She goes on to say:

Immigrant communities are living in near-constant fear, with little "safety"; women and trans and gender-nonconforming people are suffering gender-based violence at the hands of federal immigration officials; and the movement for immigration-policy reform is arguably the largest mass movement in the United States today.

I was reminded of this quote when I was reading the paper on Sunday and wanted to link to it here, because it brings up a lot of issues that are relevant to what's happening right now.

I just wrote this long semi-coherent rambling thing about being on tour and trying to open up the mic for political dialogue on May Day in LA...and how it didn't work... Punk Rock Feminism rah rah rah. But what I really want to say is TODOS SOMOS ARIZONA... that is a cry for solidarity.

Please write to the Governor of Arizona voicing your opposition to SB1070 and if you are in a band, BOYCOTT ARIZONA.

To people who have a problem with that
: would you have played South Africa during apartheid? A boycott is an act of solidarity with people who are oppressed. Being in a punk band does not make you above solidarity. Think about it. I hate how punks think they are immune or somehow "outside" of the power structure. And let's not get into a thing about how it's ok to eat dumpster-dived grapes or pizza from that anti-abortion chain. That's not the same as what we are talking about here and you know it. Or you should know it. To all the punks who live in Arizona, SOLIDARITY !!!! Sorry but you're gonna have to jump a train across state lines to see shows for awhile.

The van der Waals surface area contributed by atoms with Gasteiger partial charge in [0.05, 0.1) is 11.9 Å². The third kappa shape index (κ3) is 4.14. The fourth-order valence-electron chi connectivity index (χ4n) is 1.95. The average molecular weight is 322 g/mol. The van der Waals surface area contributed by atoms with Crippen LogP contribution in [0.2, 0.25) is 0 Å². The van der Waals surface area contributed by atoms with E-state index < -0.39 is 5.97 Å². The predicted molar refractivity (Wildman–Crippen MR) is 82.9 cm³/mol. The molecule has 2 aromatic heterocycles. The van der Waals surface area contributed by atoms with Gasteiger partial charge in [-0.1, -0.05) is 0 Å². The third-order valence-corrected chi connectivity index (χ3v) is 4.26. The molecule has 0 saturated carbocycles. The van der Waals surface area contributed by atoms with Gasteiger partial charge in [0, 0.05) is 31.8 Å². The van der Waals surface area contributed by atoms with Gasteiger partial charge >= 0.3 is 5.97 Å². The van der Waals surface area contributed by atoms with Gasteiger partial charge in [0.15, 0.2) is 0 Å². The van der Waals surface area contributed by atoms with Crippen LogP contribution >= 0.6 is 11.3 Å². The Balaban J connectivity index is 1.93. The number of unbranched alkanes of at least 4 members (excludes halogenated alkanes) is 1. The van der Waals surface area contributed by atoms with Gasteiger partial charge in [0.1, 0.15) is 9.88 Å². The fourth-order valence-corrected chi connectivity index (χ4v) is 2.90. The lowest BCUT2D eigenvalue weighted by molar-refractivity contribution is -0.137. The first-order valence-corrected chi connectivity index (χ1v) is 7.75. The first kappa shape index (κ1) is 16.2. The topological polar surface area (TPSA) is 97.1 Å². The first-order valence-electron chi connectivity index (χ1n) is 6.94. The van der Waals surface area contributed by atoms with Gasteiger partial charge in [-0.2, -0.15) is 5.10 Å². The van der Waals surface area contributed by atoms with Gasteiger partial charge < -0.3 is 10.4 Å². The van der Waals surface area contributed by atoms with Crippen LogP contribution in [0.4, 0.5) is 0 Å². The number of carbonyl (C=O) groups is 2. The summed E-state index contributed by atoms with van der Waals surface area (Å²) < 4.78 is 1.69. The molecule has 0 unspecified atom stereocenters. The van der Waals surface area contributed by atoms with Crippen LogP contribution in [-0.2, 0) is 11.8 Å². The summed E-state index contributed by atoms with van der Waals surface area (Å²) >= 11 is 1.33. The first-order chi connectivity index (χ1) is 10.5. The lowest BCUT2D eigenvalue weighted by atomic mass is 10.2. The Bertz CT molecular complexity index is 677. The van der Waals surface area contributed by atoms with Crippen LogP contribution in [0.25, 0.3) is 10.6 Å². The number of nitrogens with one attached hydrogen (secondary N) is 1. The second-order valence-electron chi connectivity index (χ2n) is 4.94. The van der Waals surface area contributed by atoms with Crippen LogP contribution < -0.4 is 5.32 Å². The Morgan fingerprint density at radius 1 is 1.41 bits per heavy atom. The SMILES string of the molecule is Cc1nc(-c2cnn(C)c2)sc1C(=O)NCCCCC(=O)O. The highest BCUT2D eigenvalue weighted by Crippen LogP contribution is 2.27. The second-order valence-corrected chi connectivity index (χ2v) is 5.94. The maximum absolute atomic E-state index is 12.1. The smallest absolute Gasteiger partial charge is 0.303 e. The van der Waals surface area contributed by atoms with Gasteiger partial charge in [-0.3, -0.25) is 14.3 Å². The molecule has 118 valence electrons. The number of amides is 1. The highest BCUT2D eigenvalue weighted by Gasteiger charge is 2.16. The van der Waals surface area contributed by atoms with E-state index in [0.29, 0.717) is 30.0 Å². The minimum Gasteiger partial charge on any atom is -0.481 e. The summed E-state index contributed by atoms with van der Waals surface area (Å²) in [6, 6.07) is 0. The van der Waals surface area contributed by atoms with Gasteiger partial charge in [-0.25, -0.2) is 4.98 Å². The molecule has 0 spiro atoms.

From a recent Threadbared post
, here's what Chuck D and his wife Dr. Gaye Theresa Johnson have to say about SB1070:

Jan Brewer’s decision to sign the Arizona immigration bill into law is racist, deceitful, and reflects some of the most mean-spirited politics against immigrants that the country has ever seen. The power that this law gives to police, to detain people that they suspect to be undocumented, brings racial profiling to a new low. Brewer’s actions and those of Joe Arpaio, Russell Pearce, the Arizona State Senate are despicable, inexcusable, and endorse the all-out hate campaign that Joe Arpaio, Russell Pearce, and others have perpetrated upon immigrants for years. The people of Arizona who voted for this bill, as well as those who crafted it, demonstrate no regard for the humanity or contributions of Latino people. And for all of those who have chosen not to speak up, shame on you for silently endorsing this legislated hate.

In 1991 I wrote a song criticizing Arizona officials (including John McCain and Fife Symington) for rejecting the federal holiday honoring Dr. Martin Luther King Jr. The same politics I wrote about in “By the Time I Get to Arizona” are alive and well in Arizona today, but this time the target is Brown people.

These actions must stop. I am issuing a call to action, urging my fellow musicians, artists, athletes, performers, and production companies to refuse to work in Arizona until officials not only overturn this bill, but recognize the human rights of immigrants. This should include the NBA playoffs, revisiting the actions of the NFL in 1993, when they moved the Superbowl to Pasadena in protest against Arizona’s refusal to recognize Dr. King. We all need to speak up in defense of our brothers and sisters being victimized in Arizona, because things are only getting worse. What they’re doing to immigrants is appalling, but it will be even more damning if we remain silent.”

Listen to Chuck D's new song here:

When are we gonna get the punk rock feminist version of this statement?

Solidarity forever!

Happy Birthday Pete Seeger:

Thursday, April 15, 2010

Nawal El Saadawi in the News

I am becoming more radical with age," says Nawal El Saadawi, laughing. "I have noticed that writers, when they are old, become milder. But for me it is the opposite. Age makes me more angry."

from the guardian

Wednesday, March 31, 2010

Wednesay March 31: make/shift in Olympia